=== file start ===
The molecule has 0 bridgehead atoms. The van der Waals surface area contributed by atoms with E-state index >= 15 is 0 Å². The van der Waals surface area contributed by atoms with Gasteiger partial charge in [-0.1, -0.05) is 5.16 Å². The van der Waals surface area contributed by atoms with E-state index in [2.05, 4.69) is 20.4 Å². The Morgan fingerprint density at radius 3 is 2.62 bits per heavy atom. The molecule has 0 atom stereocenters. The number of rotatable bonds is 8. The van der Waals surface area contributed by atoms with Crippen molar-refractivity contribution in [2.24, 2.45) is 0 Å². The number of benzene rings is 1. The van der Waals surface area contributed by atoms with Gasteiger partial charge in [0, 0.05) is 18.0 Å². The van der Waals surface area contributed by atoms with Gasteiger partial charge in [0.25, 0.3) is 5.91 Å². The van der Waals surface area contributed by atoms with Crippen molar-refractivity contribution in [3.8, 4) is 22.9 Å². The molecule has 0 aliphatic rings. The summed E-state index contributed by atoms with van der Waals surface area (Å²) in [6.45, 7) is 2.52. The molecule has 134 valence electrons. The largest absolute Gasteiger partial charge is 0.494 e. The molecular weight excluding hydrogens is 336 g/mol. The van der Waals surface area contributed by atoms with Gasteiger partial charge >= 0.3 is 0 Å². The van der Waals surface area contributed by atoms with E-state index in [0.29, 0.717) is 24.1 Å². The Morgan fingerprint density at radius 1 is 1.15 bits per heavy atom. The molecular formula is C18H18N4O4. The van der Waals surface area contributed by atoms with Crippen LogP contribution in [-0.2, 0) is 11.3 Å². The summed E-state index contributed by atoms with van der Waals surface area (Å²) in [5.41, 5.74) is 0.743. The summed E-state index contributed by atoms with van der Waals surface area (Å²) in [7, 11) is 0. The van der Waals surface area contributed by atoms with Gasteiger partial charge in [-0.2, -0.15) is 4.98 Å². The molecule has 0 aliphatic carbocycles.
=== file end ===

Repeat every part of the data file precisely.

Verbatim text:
The molecule has 0 bridgehead atoms. The van der Waals surface area contributed by atoms with E-state index >= 15 is 0 Å². The van der Waals surface area contributed by atoms with Gasteiger partial charge in [-0.1, -0.05) is 5.16 Å². The van der Waals surface area contributed by atoms with E-state index in [2.05, 4.69) is 20.4 Å². The Morgan fingerprint density at radius 3 is 2.62 bits per heavy atom. The molecule has 0 atom stereocenters. The number of rotatable bonds is 8. The van der Waals surface area contributed by atoms with Crippen molar-refractivity contribution in [2.24, 2.45) is 0 Å². The number of benzene rings is 1. The van der Waals surface area contributed by atoms with Gasteiger partial charge in [0, 0.05) is 18.0 Å². The van der Waals surface area contributed by atoms with Gasteiger partial charge in [0.25, 0.3) is 5.91 Å². The van der Waals surface area contributed by atoms with Crippen molar-refractivity contribution in [3.8, 4) is 22.9 Å². The molecule has 0 aliphatic rings. The summed E-state index contributed by atoms with van der Waals surface area (Å²) in [6.45, 7) is 2.52. The molecule has 134 valence electrons. The largest absolute Gasteiger partial charge is 0.494 e. The molecular weight excluding hydrogens is 336 g/mol. The van der Waals surface area contributed by atoms with Gasteiger partial charge >= 0.3 is 0 Å². The van der Waals surface area contributed by atoms with E-state index in [0.29, 0.717) is 24.1 Å². The Morgan fingerprint density at radius 1 is 1.15 bits per heavy atom. The molecular formula is C18H18N4O4. The van der Waals surface area contributed by atoms with Crippen LogP contribution in [-0.2, 0) is 11.3 Å². The summed E-state index contributed by atoms with van der Waals surface area (Å²) in [5.41, 5.74) is 0.743. The summed E-state index contributed by atoms with van der Waals surface area (Å²) in [7, 11) is 0. The van der Waals surface area contributed by atoms with Gasteiger partial charge in [-0.2, -0.15) is 4.98 Å². The molecule has 0 aliphatic carbocycles.